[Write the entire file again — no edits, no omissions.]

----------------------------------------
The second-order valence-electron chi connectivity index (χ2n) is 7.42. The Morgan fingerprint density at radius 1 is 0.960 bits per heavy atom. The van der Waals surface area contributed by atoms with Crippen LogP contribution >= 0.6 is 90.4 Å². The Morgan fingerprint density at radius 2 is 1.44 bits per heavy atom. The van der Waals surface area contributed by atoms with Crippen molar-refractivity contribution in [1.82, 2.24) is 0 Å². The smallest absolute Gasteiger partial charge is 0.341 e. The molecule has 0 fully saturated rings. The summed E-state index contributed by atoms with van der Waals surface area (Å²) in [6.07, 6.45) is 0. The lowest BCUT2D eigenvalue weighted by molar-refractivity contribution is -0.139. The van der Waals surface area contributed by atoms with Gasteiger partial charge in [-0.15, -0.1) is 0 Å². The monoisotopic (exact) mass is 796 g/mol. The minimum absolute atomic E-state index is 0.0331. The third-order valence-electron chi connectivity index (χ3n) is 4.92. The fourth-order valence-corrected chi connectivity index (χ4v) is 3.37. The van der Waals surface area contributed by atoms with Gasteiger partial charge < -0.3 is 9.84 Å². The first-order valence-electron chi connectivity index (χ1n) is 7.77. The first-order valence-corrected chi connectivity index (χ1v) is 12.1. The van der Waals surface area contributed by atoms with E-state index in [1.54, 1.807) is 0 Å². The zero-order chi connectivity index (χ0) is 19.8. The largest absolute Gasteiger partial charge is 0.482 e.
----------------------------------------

The second-order valence-electron chi connectivity index (χ2n) is 7.42. The Morgan fingerprint density at radius 1 is 0.960 bits per heavy atom. The van der Waals surface area contributed by atoms with Crippen LogP contribution >= 0.6 is 90.4 Å². The Morgan fingerprint density at radius 2 is 1.44 bits per heavy atom. The van der Waals surface area contributed by atoms with Crippen molar-refractivity contribution in [1.82, 2.24) is 0 Å². The smallest absolute Gasteiger partial charge is 0.341 e. The molecule has 0 fully saturated rings. The summed E-state index contributed by atoms with van der Waals surface area (Å²) in [6.07, 6.45) is 0. The lowest BCUT2D eigenvalue weighted by molar-refractivity contribution is -0.139. The van der Waals surface area contributed by atoms with Gasteiger partial charge in [-0.15, -0.1) is 0 Å². The monoisotopic (exact) mass is 796 g/mol. The minimum absolute atomic E-state index is 0.0331. The third-order valence-electron chi connectivity index (χ3n) is 4.92. The fourth-order valence-corrected chi connectivity index (χ4v) is 3.37. The van der Waals surface area contributed by atoms with Gasteiger partial charge < -0.3 is 9.84 Å². The first-order valence-electron chi connectivity index (χ1n) is 7.77. The first-order valence-corrected chi connectivity index (χ1v) is 12.1. The van der Waals surface area contributed by atoms with E-state index in [1.54, 1.807) is 0 Å². The zero-order chi connectivity index (χ0) is 19.8. The largest absolute Gasteiger partial charge is 0.482 e.